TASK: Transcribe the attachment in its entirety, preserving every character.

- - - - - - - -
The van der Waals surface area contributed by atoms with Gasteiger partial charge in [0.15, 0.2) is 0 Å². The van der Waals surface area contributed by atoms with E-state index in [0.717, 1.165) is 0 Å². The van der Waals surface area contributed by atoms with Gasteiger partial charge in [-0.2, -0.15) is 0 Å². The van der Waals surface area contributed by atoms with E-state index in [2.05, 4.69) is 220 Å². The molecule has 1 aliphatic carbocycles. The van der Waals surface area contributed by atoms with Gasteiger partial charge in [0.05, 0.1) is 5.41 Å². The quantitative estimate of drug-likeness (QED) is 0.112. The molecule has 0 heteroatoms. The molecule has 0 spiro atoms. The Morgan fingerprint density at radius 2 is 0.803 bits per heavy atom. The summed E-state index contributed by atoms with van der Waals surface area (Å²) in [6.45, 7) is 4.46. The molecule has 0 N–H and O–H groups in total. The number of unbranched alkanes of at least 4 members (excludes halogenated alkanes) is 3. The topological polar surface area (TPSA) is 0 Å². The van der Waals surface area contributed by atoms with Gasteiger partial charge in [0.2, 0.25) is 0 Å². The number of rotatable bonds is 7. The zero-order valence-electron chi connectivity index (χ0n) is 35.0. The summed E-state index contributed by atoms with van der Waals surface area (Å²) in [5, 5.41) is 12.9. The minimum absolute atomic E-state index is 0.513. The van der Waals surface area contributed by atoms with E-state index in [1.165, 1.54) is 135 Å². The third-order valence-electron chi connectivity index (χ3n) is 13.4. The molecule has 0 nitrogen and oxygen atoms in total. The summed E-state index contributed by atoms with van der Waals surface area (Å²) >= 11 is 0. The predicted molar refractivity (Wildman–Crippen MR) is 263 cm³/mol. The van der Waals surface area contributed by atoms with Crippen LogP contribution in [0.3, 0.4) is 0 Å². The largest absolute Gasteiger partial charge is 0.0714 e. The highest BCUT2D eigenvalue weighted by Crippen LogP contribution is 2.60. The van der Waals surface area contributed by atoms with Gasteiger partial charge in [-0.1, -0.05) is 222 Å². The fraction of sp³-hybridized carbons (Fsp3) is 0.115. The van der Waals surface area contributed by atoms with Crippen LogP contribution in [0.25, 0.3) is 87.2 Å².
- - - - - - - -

The van der Waals surface area contributed by atoms with Gasteiger partial charge in [0.15, 0.2) is 0 Å². The van der Waals surface area contributed by atoms with E-state index in [0.717, 1.165) is 0 Å². The van der Waals surface area contributed by atoms with Gasteiger partial charge in [-0.2, -0.15) is 0 Å². The van der Waals surface area contributed by atoms with E-state index in [2.05, 4.69) is 220 Å². The molecule has 1 aliphatic carbocycles. The van der Waals surface area contributed by atoms with Gasteiger partial charge in [0.05, 0.1) is 5.41 Å². The quantitative estimate of drug-likeness (QED) is 0.112. The molecule has 0 heteroatoms. The molecule has 0 spiro atoms. The Morgan fingerprint density at radius 2 is 0.803 bits per heavy atom. The summed E-state index contributed by atoms with van der Waals surface area (Å²) in [6.45, 7) is 4.46. The molecule has 0 N–H and O–H groups in total. The number of unbranched alkanes of at least 4 members (excludes halogenated alkanes) is 3. The topological polar surface area (TPSA) is 0 Å². The van der Waals surface area contributed by atoms with Gasteiger partial charge in [0.2, 0.25) is 0 Å². The number of rotatable bonds is 7. The zero-order valence-electron chi connectivity index (χ0n) is 35.0. The summed E-state index contributed by atoms with van der Waals surface area (Å²) in [5, 5.41) is 12.9. The minimum absolute atomic E-state index is 0.513. The van der Waals surface area contributed by atoms with E-state index in [1.165, 1.54) is 135 Å². The third-order valence-electron chi connectivity index (χ3n) is 13.4. The molecule has 0 nitrogen and oxygen atoms in total. The summed E-state index contributed by atoms with van der Waals surface area (Å²) >= 11 is 0. The predicted molar refractivity (Wildman–Crippen MR) is 263 cm³/mol. The van der Waals surface area contributed by atoms with Crippen LogP contribution in [0.3, 0.4) is 0 Å². The largest absolute Gasteiger partial charge is 0.0714 e. The highest BCUT2D eigenvalue weighted by Crippen LogP contribution is 2.60. The van der Waals surface area contributed by atoms with Gasteiger partial charge in [-0.1, -0.05) is 222 Å². The fraction of sp³-hybridized carbons (Fsp3) is 0.115. The van der Waals surface area contributed by atoms with Crippen LogP contribution in [0.25, 0.3) is 87.2 Å².